November 14, 2001
ANAHEIM, Calif.--Preliminary findings of the United Kingdom's (UK) Heart Protection Study indicated that while simvastatin lowered risk of death from coronary events and stroke, antioxidant vitamins did not. Rory Collins, BSc, co-director of the Clinical Trial Service Unit (CTSU) of the UK's Oxford University and lead researcher for the Heart Protection Study, presented these findings at the American Heart Association's (AHA) Nov. 13 meeting.
Previous research, reported in the August issue of Arteriosclerosis, Thrombosis and Vascular Biology (21: 1320-6, 2001) indicated that antioxidant vitamins and minerals may help statin drugs reduce overall cholesterol levels, but when used in combination, they may impede the drugs' ability to increase HDL cholesterol levels. In this 12-month study, 153 patients with coronary artery disease and low levels of HDL cholesterol were randomly assigned to four groups: 1) simvastatin with niacin; 2) vitamins C and E, beta-carotene and selenium; 3) combination of statins and antioxidants; or 4) placebo. Results indicated that statin and statin/antioxidant groups had significant reductions in plasma cholesterol, triglycerides and LDL cholesterol. However, HDL improved in the statin-only group, but not in the subjects taking antioxidants.
The Medical Research Council/British Heart Foundation Heart Protection Study was set up by Oxford University's CTSU to determine the long-term benefits of cholesterol-lowering drug therapy for particular patients and the benefits or risks of antioxidant vitamin supplementation. The Heart Protection Study is currently the world's largest trial of cholesterol-lowering therapy and antioxidant vitamins in patients who are at higher risk of death from coronary events because of previous diagnoses of coronary heart disease (CHD), occlusive arterial disease, diabetes or hypertension. The study involves 20,536 subjects from 69 U.K. hospitals who were enrolled between July 1994 to May 1997. Subjects were randomly placed in simvastatin (40 mg/d Zocor, provided by Merck & Co. Inc.) and placebo groups. Within these groups, half of the subjects were randomly assigned to receive vitamins E (600 mg/d), C (250 mg/d) and beta-carotene (20 mg/d) or placebo.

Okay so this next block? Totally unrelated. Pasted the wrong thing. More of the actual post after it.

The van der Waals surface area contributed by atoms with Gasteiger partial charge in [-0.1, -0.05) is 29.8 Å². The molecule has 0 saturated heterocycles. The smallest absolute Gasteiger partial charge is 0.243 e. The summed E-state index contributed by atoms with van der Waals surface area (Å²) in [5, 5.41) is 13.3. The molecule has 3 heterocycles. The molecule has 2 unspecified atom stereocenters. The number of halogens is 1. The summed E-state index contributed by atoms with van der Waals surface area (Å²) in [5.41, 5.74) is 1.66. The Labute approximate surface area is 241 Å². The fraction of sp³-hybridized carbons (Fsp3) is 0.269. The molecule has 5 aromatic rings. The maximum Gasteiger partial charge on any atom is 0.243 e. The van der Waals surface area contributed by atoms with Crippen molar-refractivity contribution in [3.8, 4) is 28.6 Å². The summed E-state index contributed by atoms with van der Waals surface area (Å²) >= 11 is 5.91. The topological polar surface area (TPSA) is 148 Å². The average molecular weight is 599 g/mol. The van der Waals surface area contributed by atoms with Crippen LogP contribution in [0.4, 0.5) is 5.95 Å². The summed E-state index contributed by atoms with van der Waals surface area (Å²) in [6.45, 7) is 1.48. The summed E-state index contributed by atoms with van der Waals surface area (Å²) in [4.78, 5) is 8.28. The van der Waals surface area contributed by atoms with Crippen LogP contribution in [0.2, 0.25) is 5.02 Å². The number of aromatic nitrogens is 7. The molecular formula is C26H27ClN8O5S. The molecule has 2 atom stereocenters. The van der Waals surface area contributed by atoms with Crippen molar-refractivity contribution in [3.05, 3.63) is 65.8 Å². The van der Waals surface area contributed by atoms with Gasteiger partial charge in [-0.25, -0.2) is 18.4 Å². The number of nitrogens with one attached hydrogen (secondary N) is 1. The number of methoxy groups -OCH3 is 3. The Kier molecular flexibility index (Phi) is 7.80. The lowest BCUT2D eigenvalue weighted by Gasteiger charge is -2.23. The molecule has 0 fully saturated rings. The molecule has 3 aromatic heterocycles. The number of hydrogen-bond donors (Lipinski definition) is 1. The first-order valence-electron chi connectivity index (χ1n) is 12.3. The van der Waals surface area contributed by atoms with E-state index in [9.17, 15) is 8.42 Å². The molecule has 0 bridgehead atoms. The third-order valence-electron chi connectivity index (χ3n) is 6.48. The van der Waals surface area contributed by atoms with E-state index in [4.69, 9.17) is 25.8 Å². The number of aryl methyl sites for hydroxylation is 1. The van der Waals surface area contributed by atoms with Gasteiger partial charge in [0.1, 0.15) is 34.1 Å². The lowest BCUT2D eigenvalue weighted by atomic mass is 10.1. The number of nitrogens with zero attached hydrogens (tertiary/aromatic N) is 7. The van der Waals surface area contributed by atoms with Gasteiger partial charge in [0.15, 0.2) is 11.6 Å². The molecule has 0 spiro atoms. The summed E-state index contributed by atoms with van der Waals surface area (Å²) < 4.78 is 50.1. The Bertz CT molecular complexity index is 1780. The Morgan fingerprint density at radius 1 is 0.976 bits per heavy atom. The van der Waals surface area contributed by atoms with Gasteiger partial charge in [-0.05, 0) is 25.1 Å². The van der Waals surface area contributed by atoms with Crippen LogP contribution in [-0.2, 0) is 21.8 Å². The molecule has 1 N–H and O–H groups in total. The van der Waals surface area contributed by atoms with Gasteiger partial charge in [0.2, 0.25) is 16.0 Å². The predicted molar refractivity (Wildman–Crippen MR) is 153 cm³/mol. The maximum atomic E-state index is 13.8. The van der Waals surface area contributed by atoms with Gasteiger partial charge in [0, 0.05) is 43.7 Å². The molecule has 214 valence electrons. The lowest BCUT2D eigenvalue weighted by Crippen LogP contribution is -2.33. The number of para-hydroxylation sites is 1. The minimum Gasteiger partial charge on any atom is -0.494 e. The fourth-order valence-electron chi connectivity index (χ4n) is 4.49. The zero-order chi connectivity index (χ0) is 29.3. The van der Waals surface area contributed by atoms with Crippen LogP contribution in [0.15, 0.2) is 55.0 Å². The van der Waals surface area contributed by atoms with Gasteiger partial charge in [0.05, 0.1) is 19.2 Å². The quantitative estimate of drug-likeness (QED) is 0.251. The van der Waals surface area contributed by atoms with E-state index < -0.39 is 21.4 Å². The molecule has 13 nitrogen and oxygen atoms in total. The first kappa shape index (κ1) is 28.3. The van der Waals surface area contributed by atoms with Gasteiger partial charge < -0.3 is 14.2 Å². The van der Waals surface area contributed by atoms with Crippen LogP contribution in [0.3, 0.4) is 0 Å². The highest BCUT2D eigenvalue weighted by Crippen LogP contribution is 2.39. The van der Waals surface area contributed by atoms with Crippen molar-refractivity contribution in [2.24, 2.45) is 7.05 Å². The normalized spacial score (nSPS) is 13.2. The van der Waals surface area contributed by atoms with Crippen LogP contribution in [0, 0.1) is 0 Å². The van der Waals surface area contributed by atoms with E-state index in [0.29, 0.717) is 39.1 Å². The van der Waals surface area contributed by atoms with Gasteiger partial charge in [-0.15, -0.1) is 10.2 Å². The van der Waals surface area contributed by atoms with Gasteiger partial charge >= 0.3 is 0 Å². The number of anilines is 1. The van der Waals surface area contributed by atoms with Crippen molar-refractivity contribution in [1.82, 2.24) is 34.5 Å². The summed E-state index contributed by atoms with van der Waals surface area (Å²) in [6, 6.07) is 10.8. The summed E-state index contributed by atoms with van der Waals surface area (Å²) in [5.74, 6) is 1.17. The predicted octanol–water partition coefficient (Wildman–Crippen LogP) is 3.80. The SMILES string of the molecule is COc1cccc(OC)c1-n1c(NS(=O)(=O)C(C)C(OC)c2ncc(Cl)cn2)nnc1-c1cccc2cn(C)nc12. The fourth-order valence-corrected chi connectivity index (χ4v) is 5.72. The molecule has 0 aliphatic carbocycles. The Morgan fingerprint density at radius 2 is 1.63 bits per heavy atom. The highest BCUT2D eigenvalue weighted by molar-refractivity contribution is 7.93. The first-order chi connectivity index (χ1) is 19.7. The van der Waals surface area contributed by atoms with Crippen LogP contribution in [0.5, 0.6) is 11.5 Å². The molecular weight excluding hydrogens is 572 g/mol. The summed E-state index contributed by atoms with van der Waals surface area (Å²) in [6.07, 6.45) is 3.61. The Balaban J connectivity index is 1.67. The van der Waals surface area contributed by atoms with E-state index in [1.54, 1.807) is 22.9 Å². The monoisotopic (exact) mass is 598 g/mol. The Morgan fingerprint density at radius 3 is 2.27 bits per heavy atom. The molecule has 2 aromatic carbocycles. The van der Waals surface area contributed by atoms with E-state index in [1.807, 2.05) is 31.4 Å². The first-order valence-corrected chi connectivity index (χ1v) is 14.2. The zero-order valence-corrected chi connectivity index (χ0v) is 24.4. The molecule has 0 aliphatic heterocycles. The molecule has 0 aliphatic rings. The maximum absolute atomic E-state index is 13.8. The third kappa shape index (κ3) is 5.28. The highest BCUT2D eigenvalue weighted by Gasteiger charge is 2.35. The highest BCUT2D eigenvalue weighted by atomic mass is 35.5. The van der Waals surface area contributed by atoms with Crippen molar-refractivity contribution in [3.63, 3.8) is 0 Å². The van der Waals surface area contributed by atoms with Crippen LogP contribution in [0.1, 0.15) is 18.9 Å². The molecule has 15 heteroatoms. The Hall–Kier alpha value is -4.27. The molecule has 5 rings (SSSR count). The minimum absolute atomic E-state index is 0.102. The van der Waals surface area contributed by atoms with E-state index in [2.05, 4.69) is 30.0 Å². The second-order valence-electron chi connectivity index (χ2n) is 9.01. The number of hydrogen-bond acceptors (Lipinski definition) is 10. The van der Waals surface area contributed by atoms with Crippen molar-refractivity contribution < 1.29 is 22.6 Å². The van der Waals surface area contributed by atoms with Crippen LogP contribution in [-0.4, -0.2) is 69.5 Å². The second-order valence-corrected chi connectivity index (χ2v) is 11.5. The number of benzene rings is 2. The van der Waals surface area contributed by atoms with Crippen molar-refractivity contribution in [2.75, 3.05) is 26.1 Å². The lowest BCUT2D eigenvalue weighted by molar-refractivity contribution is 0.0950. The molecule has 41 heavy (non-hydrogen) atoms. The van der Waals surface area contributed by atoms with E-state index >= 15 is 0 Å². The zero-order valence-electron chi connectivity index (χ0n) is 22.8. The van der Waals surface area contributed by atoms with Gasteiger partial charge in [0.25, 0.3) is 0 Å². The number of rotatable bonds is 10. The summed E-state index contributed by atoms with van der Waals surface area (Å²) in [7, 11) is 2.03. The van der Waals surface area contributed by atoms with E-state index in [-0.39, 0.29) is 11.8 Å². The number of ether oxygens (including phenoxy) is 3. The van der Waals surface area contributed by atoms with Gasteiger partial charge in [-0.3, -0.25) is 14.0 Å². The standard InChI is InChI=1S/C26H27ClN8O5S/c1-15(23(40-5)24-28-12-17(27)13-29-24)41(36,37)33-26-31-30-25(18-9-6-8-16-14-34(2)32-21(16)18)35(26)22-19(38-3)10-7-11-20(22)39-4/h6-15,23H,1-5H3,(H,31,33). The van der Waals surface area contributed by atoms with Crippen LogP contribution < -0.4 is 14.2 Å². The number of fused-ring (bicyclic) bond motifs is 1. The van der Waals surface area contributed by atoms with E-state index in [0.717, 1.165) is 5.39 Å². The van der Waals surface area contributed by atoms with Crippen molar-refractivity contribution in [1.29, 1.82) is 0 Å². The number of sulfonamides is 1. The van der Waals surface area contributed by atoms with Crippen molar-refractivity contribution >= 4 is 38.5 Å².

Oxford University's CTSU (www.ctsu.ox.ac.uk) reported that compliance with the study treatments has been good, resulting in large average reductions in blood levels of total cholesterol (1.3 mmol/L) and LDL cholesterol (1.0 mmol/L), and large increases in antioxidant vitamin levels. During the scheduled treatment period, approximately 4,500 major vascular events (2,000 coronary events and 1,000 strokes) and approximately 3,000 deaths (1,500 from vascular causes) were reported.
Collins' presentation at the AHA meeting focused mostly on the highly beneficial effects of simvastatin; however, small mention of antioxidants' role in heart health was also made. The comparison between simvastatin plus vitamins and vitamins alone did not yield any evidence that the antioxidants used could prevent deaths, heart attacks, strokes or other vascular disease outcomes in any of the groups. Collins noted that antioxidant vitamins did provide strong safety evidence.
"We found no excess risk of strokes due to bleeding or of cancers at any site," Collins said. "This contradicts the apparent adverse trends in some previous smaller studies of vitamin E and beta-carotene. We shall continue to follow the health of the study volunteers for years to come, so should know if some benefit emerges later."
Study funding (approximately $32 million) was provided by the U.K.'s Medical Research Council, BHF, Merck & Co. Inc. and Roche Vitamins Ltd. More information on this study can be obtained at the British Heart Foundation's Web site (www.bhf.org.uk).
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